The Viking Queen (1967)
The dying King Priam signs a will bequeathing half the lands of his tribe, the Iceni, to the Roman empire and names his daughter Salina as his successor. Once she has been crowned Queen, Salina starts a relationship with Justinian, the Roman Governor General. The couple are prevented from marrying as it is against the will of the Druids, who predict that Salina will lead her people in a bloody revolt against the Romans. Greedy merchants and Justinian's deputy, Octavian, conspire against Salina and Justinian to shatter the peace with the Iceni, and soon the Druids' prediction comes to pass as Salina dons armour and rides into battle against the Romans and her beloved Justinian with deadly consequences.
I'll get straight to the point. This film is a load of old arse. It certainly looks good. The costumes are impressive and there are sufficient extras to convincingly show two armies going into battle, but a cursory look beneath the surface quickly shows that the film is complete cobblers.
Let's start with the most fundamental problem. THERE ARE NO VIKINGS IN THIS FILM! The Iceni are a British tribe and have no connection to the Vikings whatsoever. The film only gets its title because King Priam tells his daughter that she will become a Viking Queen, which makes absolutely no sense. They aren't Vikings, they never mention Vikings there is absolutely no sign of any Vikings anywhere. In fact some basic research I did reveals that there were no such thing as Vikings during the Roman occupation of Britain and the term wasn't used until about 400 years later. The very title of this film is nonsensical bollocks.
I'm not that much of a stickler for historical accuracy. I quite enjoyed One Million Years B.C.: a film whose central concept sticks two fingers up at history. That film however had one glaring howler (cavemen and dinosaurs fighting) which was a conceit necessary in order to make a pretty good creature feature. There are so many historical cock ups in this film that will be obvious to anyone with even a basic knowledge of history. I was constantly shouting “WHAT?” at the screen.
Take the Druids. They are led by the power hungry Maelgan, played by Don Houston, who has to shout everything at the top of his voice as his face is covered by a ridiculously huge beard. Imagine Brain Blessed infected by a radioactive privet hedge and you are pretty much there. Maelgan is constantly banging no about how displeased Zeus is. Yes, you read that right: Zeus. Apparently, according to this film the Druids worshipped the gods of ancient Greece.
Then there is Salina who is clearly supposed to be Boudica. Except it seems that the writers couldn't be bothered to actually read up on Boudica and instead decided to tell a story based on what they vaguely remembered about her. This basically amounts to she was a woman who fought the Romans and had blades on her chariot wheels. The whole script comes across like it was copied from the homework of a six year old who wasn't paying attention in class because he was too busy swapping pogs.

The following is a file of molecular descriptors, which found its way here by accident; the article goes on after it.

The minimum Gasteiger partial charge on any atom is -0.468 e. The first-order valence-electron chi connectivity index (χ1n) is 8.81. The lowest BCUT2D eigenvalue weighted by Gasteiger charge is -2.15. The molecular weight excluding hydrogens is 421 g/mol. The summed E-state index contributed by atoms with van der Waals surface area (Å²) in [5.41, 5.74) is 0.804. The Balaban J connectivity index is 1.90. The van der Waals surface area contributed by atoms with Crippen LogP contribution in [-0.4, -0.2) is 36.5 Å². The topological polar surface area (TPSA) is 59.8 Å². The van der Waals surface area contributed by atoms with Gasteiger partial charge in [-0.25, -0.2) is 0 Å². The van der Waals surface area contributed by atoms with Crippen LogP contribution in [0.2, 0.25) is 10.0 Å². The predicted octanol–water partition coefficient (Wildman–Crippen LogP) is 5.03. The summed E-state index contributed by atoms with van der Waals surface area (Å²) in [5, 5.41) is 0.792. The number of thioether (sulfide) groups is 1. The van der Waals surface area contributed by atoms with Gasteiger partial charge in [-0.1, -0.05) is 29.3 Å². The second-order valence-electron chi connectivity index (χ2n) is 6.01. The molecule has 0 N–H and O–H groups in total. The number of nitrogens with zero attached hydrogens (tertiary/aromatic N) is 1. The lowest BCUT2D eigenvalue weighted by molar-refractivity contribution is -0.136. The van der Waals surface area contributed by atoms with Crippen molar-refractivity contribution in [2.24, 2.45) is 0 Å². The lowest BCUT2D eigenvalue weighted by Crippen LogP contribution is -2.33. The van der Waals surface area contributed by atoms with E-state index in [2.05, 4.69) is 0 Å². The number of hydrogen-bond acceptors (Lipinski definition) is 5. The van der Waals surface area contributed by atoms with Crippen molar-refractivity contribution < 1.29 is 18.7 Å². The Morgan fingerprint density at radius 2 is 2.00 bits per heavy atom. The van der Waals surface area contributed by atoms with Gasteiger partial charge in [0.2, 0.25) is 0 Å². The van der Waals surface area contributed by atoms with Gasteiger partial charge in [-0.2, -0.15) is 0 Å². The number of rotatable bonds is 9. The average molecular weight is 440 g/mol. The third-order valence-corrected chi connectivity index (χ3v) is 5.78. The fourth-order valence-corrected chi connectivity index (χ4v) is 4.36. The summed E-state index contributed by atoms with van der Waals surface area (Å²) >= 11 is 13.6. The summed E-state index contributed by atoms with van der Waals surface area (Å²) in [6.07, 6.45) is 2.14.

The one shining beacon of quality amongst this bobbins is Patrick Troughton. Initially it's a little jarring to see Doctor Who thundering across the British landscape in a chariot wearing a fur cloak, but Troughton brings a quiet dignity and wisdom to Salina's trusted advisor Tristram. He manages to rise above the ludicrousness of the material and gives a quality performance that the film ill-deserves.
The film tries to take a more serious turn when Octavian takes charge. He has Salina stripped and flogged and it's very strongly implied that he rapes Salina's sister Talia. Unfortunately these scenes come across as titillating exploitation rather than shocking brutality and so many other stupid things have happened by then that it's difficult to care.
It's Octavian's actions that lead Salina to don a bargain basement Xena costume and lead her bumpkin people in revolt against the Romans. The battles lack conviction and seem to be performed by a bored re-enactment society who are hungover after a dull party. There is no sense of danger or urgency, as people half-heartedly wave swords at each other. Also somewhat surprisingly there is a lack of blood. Considering the much more graphic deaths that I have seen in Hammer films so far the battles are positively tame by comparison.
In short this film is rubbish. Absolute claptrap. Everyone, apart from Troughton, either can't act or overacts. The dialogue is drivel and actually features someone uttering the battle-cry “TO ANGLESEY!” and the amount of historical research done makes One Million Years B.C. look like an award winning David Attenborough documentary. Come back The Reptile all is forgiven.
Join me next time as I take my first step into Hammer's other main franchise as I experience The Curse of Frankenstein.